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Robert Franklin

Robert Michael Franklin, Jr., is the presidential distinguished professor of social ethics at the Candler School of Theology at Emory University, and former president of the Interdenominational Theological Center.

Franklin was born February 22, 1954 in Chicago, Illinois. He graduated from Morehouse College in 1975 with a double major in political science and religion before going on to study at the University of Durham in England to pursue international studies. After traveling to North Africa and the Soviet Union, he enrolled in the Harvard Divinity School and received the master of divinity degree in 1978. He earned his doctorate degree in 1985 from the University of Chicago where his major fields of study included social ethics, psychology and African American religion.

Over the years, Franklin has worked as a scholar-theologian, educator, former seminary program administrator and foundation executive. He has served on the faculties of divinity and theology schools for the University of Chicago, Harvard University, Colgate-Rochester and Emory Universities. Before his presidency at the Interdenominational Theological Center, he served as a program officer at the Ford Foundation, where he was responsible for grants to African American churches that were engaged in secular social service delivery and for advising the president of the Foundation about future funding for religion and public life.

Franklin has written two books, Liberating Visions: Human Fulfillment and Social Justice in African American Thought and Another Day’s Journey: Black Churches Confronting the American Crisis. He has also co-authored a book with Don Browning and others entitled From Culture Wars to Common Ground: Religion and the American Family Debate. Franklin is also the author of an internet study guide on the congregational use of the DreamWorks SKG film, The Prince of Egypt.

Sought after by the media, Franklin has provided guest commentary on religion for CNN and National Public Radio. He also serves on numerous boards of directors, including the Center on Philanthropy, the Joint Center for Political and Economic Studies, the Congress of National Black Churches, the Georgia Humanities Council and Religion and Ethics News Weekly. He is also a member of the advisory board of the American Assembly and the Children’s Defense Fund’s Black Church and Community Crusade. Franklin has worked with the White House on numerous projects related to religion, race, public health and community development. He is also a member of the professional fraternity Sigma Pi Phi.

Franklin has been married to obstetrician and gynecologist Dr. Cheryl Goffney Franklin since 1986. They have three children.

Accession Number

A2004.038

Sex

Male

Interview Date

3/26/2004

Last Name

Franklin

Marital Status

Married

Schools

Morgan Park High School

Esmond Elem School

Morehouse College

Harvard University

University of Chicago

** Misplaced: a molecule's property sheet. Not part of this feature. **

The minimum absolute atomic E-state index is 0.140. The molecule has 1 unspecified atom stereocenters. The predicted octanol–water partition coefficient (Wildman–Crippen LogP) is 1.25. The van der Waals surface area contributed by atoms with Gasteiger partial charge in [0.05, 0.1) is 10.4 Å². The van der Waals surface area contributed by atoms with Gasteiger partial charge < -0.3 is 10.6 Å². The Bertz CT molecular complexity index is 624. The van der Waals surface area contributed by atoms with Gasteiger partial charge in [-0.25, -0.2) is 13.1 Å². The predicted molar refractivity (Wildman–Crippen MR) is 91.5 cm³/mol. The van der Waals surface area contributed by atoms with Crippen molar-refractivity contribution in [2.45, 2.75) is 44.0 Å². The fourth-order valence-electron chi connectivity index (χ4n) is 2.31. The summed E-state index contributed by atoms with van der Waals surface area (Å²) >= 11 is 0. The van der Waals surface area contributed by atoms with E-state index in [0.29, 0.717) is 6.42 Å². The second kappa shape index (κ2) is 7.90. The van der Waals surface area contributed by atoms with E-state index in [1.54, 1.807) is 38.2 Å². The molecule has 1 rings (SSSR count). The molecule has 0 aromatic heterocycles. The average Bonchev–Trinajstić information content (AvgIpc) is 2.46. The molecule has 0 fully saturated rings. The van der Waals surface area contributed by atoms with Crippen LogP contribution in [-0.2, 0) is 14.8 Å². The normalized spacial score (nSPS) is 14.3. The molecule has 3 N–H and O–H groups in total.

First Name

Robert

Birth City, State, Country

Chicago

HM ID

FRA03

Favorite Season

Spring

State

Illinois

Favorite Vacation Destination

Caribbean, Negril, Jamaica

Favorite Quote

The World Is Equally Balanced Between Good And Evil And Your Next Act Will Tip The Scales.

Bio Photo
Speakers Bureau Region State

Georgia

Birth Date

2/22/1954

Birth Place Term
Speakers Bureau Region City

Atlanta

Country

United States

Favorite Food

Scallops (Grilled), Fruit Salad

Short Description

College president and theologian Robert Franklin (1954 - ) was the Presidential Distinguished Professor of Social Ethics at the Candler School of Theology at Emory University and former president of the Interdenominational Theological Center. Franklin also served as a program officer at the Ford Foundation.

Employment

NPR

Harvard University Divinity School

Colgate Rochester Crozer Divinity School

Emory University Candler School of Theology

Ford Foundation

Interdenominational Theological Center

Morehouse College

Favorite Color

Black, Red

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DAStories

Tape: 1 Story: 1 - Slating of Robert Franklin's interview

Tape: 1 Story: 2 - Robert Franklin lists his favorites

Tape: 1 Story: 3 - Robert Franklin describes his mother's family background

Tape: 1 Story: 4 - Robert Franklin describes his father's family background

Tape: 1 Story: 5 - Robert Franklin talks about his paternal and maternal grandparents

Tape: 1 Story: 6 - Robert Franklin describes his earliest childhood memory

Tape: 1 Story: 7 - Robert Franklin describes his childhood neighborhood on the South Side of Chicago, Illinois

Tape: 1 Story: 8 - Robert Franklin describes the sights, sounds and smells of his childhood in Chicago, Illinois

Tape: 1 Story: 9 - Robert Franklin recalls his experiences at Esmond Elementary School in Chicago, Illinois

Tape: 1 Story: 10 - Robert Franklin describes his religious upbringing

Tape: 2 Story: 1 - Robert Franklin talks about his role models during his adolescence, pt. 1

Tape: 2 Story: 2 - Robert Franklin talks about his role models during his adolescence, pt. 2

Tape: 2 Story: 3 - Robert Franklin describes the community of Morgan Park High School in Chicago, Illinois

Tape: 2 Story: 4 - Robert Franklin describes his activities and studies while at Morgan Park High School in Chicago, Illinois